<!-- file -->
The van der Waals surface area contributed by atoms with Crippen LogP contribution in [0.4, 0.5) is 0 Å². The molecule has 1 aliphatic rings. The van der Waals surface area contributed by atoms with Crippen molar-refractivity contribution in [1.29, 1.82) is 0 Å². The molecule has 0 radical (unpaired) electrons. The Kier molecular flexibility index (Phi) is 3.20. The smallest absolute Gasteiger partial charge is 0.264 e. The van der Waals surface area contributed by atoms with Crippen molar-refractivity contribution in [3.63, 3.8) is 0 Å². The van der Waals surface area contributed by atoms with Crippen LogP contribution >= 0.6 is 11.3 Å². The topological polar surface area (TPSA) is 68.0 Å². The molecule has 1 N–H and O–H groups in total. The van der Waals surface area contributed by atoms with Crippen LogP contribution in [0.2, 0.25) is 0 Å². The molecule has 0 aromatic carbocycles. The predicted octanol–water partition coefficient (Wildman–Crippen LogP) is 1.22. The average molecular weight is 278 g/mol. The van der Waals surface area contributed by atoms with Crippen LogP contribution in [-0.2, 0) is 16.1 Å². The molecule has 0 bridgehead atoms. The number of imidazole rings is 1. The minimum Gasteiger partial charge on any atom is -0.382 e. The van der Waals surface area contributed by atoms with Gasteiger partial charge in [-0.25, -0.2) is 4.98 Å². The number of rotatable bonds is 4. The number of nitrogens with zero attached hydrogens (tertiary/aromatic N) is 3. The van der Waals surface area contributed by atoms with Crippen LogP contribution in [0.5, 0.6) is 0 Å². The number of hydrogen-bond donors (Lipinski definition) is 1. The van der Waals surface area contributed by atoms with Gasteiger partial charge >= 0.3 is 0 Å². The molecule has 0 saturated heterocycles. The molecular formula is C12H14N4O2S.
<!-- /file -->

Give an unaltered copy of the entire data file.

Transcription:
The van der Waals surface area contributed by atoms with Crippen LogP contribution in [0.4, 0.5) is 0 Å². The molecule has 1 aliphatic rings. The van der Waals surface area contributed by atoms with Crippen molar-refractivity contribution in [1.29, 1.82) is 0 Å². The molecule has 0 radical (unpaired) electrons. The Kier molecular flexibility index (Phi) is 3.20. The smallest absolute Gasteiger partial charge is 0.264 e. The van der Waals surface area contributed by atoms with Crippen molar-refractivity contribution in [3.63, 3.8) is 0 Å². The van der Waals surface area contributed by atoms with Crippen LogP contribution >= 0.6 is 11.3 Å². The topological polar surface area (TPSA) is 68.0 Å². The molecule has 1 N–H and O–H groups in total. The van der Waals surface area contributed by atoms with Crippen LogP contribution in [0.2, 0.25) is 0 Å². The molecule has 0 aromatic carbocycles. The predicted octanol–water partition coefficient (Wildman–Crippen LogP) is 1.22. The average molecular weight is 278 g/mol. The van der Waals surface area contributed by atoms with Crippen LogP contribution in [-0.2, 0) is 16.1 Å². The molecule has 0 bridgehead atoms. The number of imidazole rings is 1. The minimum Gasteiger partial charge on any atom is -0.382 e. The van der Waals surface area contributed by atoms with Gasteiger partial charge in [-0.25, -0.2) is 4.98 Å². The number of rotatable bonds is 4. The number of nitrogens with zero attached hydrogens (tertiary/aromatic N) is 3. The van der Waals surface area contributed by atoms with Crippen LogP contribution in [0.5, 0.6) is 0 Å². The number of hydrogen-bond donors (Lipinski definition) is 1. The van der Waals surface area contributed by atoms with Gasteiger partial charge >= 0.3 is 0 Å². The molecule has 0 saturated heterocycles. The molecular formula is C12H14N4O2S.